The end fascias are not flush with the ends of the module, but inset about 3/4". Why? They don't really need to be flush, and this way there's less trouble if things don't line up quite perfectly.

Attaching the deck

The hard part is done. Now spread a little glue on the top edges of your frame assembly, and position your deck panel. Note that the deck will overhang the frame a little. That's fine. Clamp the deck in proper position until the first two nails are driven into opposite corners, then add as many additional nails as necessary to hold the deck flat to the frame. Give the whole assembly some time to dry.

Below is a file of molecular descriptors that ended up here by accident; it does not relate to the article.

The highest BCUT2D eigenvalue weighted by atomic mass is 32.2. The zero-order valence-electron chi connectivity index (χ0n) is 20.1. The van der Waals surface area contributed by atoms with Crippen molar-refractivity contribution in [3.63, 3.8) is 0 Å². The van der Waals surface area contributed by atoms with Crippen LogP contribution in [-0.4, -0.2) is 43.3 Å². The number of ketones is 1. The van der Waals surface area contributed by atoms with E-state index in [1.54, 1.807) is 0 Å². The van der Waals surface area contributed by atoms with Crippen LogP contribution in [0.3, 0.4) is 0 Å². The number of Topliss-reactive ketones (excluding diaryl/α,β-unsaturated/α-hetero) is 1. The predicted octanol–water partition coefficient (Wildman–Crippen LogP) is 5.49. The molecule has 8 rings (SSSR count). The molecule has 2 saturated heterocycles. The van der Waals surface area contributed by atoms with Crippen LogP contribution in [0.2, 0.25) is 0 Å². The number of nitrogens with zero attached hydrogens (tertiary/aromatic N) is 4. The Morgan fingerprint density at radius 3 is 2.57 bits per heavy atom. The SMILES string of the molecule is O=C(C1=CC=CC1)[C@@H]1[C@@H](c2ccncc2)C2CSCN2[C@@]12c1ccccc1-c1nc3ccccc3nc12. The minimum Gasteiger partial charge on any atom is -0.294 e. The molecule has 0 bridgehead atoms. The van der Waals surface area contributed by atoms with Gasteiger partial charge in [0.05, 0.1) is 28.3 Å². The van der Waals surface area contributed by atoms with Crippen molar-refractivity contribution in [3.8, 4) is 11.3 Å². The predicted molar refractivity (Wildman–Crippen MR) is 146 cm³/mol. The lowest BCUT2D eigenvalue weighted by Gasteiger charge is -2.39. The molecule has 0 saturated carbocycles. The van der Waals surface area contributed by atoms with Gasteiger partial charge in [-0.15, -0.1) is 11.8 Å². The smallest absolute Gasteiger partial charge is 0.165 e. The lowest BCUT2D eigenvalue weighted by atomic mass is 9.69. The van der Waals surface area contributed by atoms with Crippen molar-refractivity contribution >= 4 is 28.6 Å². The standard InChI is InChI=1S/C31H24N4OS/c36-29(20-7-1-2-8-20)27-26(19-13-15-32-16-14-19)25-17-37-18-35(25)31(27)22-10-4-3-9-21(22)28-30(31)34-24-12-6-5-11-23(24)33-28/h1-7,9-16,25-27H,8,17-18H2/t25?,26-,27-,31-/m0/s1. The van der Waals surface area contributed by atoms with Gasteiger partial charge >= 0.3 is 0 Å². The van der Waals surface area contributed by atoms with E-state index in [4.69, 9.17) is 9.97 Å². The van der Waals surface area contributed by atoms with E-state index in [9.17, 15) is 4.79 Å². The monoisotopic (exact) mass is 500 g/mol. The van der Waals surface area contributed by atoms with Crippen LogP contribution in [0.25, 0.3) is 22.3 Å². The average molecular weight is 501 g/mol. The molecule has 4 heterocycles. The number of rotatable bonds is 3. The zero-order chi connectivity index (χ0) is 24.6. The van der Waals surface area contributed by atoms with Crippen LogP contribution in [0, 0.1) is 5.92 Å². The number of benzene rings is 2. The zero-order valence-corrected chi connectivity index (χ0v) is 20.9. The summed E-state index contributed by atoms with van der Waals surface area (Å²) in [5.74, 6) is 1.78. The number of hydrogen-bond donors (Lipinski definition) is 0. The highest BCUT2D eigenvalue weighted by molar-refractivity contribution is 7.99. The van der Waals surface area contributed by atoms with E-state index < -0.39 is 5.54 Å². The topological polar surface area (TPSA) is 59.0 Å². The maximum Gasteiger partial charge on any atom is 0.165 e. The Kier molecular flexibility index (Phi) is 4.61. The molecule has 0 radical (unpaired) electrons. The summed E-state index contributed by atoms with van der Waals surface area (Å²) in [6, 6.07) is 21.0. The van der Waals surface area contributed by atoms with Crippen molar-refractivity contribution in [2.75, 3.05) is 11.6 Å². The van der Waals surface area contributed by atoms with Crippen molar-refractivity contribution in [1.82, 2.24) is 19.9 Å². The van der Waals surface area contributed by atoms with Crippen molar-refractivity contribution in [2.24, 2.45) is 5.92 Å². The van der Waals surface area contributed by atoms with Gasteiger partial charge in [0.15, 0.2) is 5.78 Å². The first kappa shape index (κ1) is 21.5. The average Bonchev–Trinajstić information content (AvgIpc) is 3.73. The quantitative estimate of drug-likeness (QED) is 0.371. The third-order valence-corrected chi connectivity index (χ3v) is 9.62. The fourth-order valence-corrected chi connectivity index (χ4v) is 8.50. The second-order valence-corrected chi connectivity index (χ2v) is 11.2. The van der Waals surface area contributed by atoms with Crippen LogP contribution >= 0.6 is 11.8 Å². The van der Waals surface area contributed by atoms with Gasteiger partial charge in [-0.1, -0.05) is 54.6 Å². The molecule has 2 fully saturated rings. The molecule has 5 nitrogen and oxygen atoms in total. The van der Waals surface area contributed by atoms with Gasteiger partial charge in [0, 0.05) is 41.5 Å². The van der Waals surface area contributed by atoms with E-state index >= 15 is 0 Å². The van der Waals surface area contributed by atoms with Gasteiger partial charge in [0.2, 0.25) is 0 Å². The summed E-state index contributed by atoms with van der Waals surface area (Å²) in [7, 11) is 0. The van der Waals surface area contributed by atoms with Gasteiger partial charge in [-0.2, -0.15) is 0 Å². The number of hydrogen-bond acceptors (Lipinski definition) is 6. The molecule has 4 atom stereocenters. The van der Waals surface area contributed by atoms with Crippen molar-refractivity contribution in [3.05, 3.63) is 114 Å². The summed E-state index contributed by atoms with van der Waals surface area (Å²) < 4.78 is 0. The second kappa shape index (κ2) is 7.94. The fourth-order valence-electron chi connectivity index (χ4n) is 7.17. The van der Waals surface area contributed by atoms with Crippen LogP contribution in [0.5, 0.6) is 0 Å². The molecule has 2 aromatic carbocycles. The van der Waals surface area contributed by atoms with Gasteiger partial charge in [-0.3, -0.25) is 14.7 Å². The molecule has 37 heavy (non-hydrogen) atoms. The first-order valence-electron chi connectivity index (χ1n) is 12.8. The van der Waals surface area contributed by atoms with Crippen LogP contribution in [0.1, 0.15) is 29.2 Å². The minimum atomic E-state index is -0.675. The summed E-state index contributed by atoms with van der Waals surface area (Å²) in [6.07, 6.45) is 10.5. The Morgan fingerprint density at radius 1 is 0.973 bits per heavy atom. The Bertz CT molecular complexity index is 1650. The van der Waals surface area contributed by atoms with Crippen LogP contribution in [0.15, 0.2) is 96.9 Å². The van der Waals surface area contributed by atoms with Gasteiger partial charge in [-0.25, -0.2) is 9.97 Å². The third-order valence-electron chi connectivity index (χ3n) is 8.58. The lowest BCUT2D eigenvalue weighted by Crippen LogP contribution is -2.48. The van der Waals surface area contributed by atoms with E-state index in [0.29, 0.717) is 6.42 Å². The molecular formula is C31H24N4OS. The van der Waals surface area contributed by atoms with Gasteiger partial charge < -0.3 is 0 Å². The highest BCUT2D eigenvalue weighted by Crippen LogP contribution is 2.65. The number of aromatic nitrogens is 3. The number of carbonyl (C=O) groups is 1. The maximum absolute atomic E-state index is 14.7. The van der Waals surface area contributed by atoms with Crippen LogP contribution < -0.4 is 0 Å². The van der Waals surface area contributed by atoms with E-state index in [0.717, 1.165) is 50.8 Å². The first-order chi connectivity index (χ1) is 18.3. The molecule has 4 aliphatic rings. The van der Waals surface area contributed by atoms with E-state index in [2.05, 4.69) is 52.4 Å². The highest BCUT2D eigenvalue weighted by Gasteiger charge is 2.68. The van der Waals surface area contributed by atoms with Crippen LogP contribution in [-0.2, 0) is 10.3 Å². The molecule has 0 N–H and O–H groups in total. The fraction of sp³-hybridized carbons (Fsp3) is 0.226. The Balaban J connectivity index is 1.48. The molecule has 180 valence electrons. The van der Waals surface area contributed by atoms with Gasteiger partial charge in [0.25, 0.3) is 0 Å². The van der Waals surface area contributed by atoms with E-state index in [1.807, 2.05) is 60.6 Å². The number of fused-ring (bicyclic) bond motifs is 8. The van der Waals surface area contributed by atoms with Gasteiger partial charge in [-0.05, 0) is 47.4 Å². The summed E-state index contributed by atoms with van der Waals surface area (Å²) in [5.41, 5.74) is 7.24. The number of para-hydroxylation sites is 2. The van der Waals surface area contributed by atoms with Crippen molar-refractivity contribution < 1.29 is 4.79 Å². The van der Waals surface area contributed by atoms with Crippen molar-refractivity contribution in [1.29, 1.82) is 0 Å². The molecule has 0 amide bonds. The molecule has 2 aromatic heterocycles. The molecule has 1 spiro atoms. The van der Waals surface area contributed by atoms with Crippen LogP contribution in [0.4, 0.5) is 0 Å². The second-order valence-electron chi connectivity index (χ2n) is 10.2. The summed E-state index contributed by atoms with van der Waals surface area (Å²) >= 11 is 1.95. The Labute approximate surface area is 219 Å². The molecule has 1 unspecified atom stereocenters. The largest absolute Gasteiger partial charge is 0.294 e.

Installing feet

It's time for one more visit to your handyman friend, this time for the drill press. (You need to make holes that are perpendicular to the deck surface, and this is tricky to do with a hand-held drill.) Measure along the undersides of the end fascias, about 2" in from the edge of the front or rear of the module, and mark the spots. Drill each spot with a 11/32" drill, about 2" deep. With a small hammer, carefully tap a T-nut into each hole, then install the carriage bolts. Flip the assembly over. There's your new module!

The adventure continues…

There's still more work to do, of course. You'll want to paint or stain the fascias before attaching track and applying scenery. Once your module is done, run some trains, take it to a show — and don't forget to post a photo of your finished work here.

Video of the Process

Jimmy from DIY and Digital Railroad Youtube channel showed the process in July 2021 —